June 16, 2019Among the 300-odd top international dealers showing Old Master, Impressionist and modern paintings and assorted other treasures at March’s TEFAF Maastricht, in the Netherlands, the London-based Osborne Samuel Gallery stood out for the edgy boldness of its specialty: modern British art.
After falling out of fashion with the arrival of Pop art in the 1970s, the work produced in the 25 years after World War II is experiencing a revival. This is thanks in no small part to the unwavering enthusiasm (and steady nerves) of Peter Osborne and Gordon Samuel. The duo has long championed the art of that period, created by such painters as Terry Frost and William Scott, sculptors like Lynn Chadwick and Kenneth Armitage and graphic artists like John Craxton. The dealers provide context, too, also showing such prewar figures as the Expressionist David Bomberg and the later School of London powerhouse Frank Auerbach.
Osborne Samuel’s offerings at TEFAF, which included pieces by Henry Moore and Barbara Hepworth as well as Chadwick and Keith Vaughan, looked as fresh as if they had been made today, even though most were created some 50 years ago.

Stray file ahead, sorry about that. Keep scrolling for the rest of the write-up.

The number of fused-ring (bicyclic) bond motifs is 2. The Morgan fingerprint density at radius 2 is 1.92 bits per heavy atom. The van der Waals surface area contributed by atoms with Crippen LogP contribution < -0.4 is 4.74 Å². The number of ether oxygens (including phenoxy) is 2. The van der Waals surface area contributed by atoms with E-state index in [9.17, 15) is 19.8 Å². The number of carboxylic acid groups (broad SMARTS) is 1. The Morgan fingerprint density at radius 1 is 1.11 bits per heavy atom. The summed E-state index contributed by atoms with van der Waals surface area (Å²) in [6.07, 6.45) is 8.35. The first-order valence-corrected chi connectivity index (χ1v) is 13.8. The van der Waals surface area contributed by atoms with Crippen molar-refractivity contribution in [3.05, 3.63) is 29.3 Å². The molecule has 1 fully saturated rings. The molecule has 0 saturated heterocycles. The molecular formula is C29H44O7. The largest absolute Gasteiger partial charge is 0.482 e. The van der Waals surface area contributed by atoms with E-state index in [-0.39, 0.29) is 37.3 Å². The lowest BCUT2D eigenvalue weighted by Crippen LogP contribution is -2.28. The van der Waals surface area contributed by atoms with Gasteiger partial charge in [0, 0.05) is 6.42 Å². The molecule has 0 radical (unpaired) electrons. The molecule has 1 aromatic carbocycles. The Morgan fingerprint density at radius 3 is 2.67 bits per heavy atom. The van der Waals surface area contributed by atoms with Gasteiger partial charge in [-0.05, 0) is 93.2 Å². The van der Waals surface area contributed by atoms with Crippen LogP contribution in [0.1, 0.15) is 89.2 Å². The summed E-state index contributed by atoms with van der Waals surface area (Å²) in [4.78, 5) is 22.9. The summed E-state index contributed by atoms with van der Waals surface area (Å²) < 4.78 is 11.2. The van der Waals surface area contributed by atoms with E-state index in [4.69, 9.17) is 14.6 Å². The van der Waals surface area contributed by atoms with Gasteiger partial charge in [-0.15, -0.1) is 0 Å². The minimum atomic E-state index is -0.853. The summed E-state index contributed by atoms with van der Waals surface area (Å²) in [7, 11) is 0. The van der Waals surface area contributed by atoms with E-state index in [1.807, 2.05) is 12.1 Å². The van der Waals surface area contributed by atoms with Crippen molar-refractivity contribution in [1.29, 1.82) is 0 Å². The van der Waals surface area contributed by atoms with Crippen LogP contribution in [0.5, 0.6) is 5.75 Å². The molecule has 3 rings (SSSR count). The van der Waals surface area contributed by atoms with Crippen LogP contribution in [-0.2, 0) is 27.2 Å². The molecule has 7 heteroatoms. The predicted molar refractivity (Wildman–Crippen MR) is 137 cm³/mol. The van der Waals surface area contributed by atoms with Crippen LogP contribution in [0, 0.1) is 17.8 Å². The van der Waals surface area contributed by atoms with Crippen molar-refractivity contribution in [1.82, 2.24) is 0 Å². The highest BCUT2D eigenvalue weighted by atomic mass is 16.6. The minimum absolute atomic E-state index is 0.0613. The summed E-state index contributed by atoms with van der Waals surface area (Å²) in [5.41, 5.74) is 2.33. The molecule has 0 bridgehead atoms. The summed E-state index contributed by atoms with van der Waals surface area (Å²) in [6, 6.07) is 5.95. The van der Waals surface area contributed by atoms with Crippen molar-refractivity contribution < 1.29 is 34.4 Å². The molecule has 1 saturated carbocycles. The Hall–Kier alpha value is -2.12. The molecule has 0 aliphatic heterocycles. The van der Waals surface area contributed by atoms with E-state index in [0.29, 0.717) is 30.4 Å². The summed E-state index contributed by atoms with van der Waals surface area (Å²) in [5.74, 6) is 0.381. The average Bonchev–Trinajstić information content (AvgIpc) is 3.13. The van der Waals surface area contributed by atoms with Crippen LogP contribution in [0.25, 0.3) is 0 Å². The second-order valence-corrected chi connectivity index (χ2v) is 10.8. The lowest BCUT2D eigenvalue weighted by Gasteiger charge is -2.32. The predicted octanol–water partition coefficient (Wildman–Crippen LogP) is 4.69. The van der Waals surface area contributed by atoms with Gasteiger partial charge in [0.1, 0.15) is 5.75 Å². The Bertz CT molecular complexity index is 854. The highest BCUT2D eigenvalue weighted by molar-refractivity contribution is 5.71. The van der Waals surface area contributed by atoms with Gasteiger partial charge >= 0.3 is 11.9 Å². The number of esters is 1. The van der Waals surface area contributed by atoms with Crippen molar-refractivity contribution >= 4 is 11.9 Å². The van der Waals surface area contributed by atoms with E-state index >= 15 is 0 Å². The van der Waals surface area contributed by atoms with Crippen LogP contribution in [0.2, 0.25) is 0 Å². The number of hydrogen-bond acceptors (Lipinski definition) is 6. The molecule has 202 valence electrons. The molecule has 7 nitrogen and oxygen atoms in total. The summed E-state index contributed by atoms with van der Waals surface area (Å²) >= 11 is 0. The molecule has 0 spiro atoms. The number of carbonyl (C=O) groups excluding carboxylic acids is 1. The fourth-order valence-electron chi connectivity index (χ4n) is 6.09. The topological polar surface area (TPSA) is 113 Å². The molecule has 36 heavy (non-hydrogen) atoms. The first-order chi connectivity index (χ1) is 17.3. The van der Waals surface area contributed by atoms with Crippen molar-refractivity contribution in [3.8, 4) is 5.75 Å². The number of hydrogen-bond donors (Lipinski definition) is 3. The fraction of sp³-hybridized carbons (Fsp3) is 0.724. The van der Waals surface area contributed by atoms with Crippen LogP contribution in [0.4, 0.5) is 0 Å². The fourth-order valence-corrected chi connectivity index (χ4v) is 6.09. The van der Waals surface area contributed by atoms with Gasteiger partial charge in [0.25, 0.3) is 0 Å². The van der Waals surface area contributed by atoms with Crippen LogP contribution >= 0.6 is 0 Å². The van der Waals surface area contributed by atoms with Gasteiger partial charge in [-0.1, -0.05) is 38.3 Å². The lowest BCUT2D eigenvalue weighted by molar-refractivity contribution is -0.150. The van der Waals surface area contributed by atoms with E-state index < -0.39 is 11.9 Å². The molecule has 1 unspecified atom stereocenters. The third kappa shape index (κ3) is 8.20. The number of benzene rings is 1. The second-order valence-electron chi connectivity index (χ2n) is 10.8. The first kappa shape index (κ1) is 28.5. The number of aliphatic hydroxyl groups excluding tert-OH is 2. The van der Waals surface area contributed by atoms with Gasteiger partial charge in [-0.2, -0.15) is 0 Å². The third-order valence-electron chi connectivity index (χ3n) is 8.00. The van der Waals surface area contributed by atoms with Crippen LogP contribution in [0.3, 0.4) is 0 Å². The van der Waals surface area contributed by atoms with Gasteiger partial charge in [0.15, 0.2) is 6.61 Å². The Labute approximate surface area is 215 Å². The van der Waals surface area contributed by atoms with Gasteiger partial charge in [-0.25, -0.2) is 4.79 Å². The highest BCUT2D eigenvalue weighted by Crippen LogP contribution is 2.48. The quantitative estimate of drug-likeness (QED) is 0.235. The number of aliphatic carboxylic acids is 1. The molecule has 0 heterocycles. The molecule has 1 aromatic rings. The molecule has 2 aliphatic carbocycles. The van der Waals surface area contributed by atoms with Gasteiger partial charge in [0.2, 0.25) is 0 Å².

The two dealers have been champions of modern British art for nearly as long, and they make a well-balanced team: Osborne’s special interest is sculpture, Samuel’s painting and graphics; Samuel is soft spoken and self-contained, while center stage appeals to Osborne. Both are passionate about the genre and have long believed that wide recognition of artists requires the active support of a gallery.
At home in the UK, as well as abroad, there was initially a strong positive response to these artists. Their febrile work graphically expressed the grief, horror, guilt and shattered certainties produced by the war and its aftermath. Critics used such phrases as “iconography of despair” and the “geometry of fear” to describe sculpture by Chadwick and Armitage; painters like Vaughan were torn between a desire for the stability of tradition (figuration) and the allure of radical change (abstraction).
At the 1953 Venice Biennale, MoMA’s inaugural director, Alfred Barr, bought Chadwick’s 1952 Barley Fork, an arresting, lethal-looking take on a vintage farm tool. Peggy Guggenheim purchased the 1951 version of Armitage’s People in the Wind, a huddled group of figures who resemble trees worn and bent by long exposure to gale force wind. (She later acquired three other iterations of the sculpture.) Nelson Rockefeller, too, became a major modern British art collector.
At the 1956 biennale, Alberto Giacometti was tipped to win the International Sculpture Prize, but it went to Chadwick. His powerful, unnerving 1956 plaster Beast — its formidable body balanced on slim tapering legs without feet — was on the cover of the catalogue for the British Council’s sculpture exhibition, which toured the world that year and the year after. (Osborne Samuel offered a 1957 bronze cast of Beast, from an edition of six, at TEFAF.)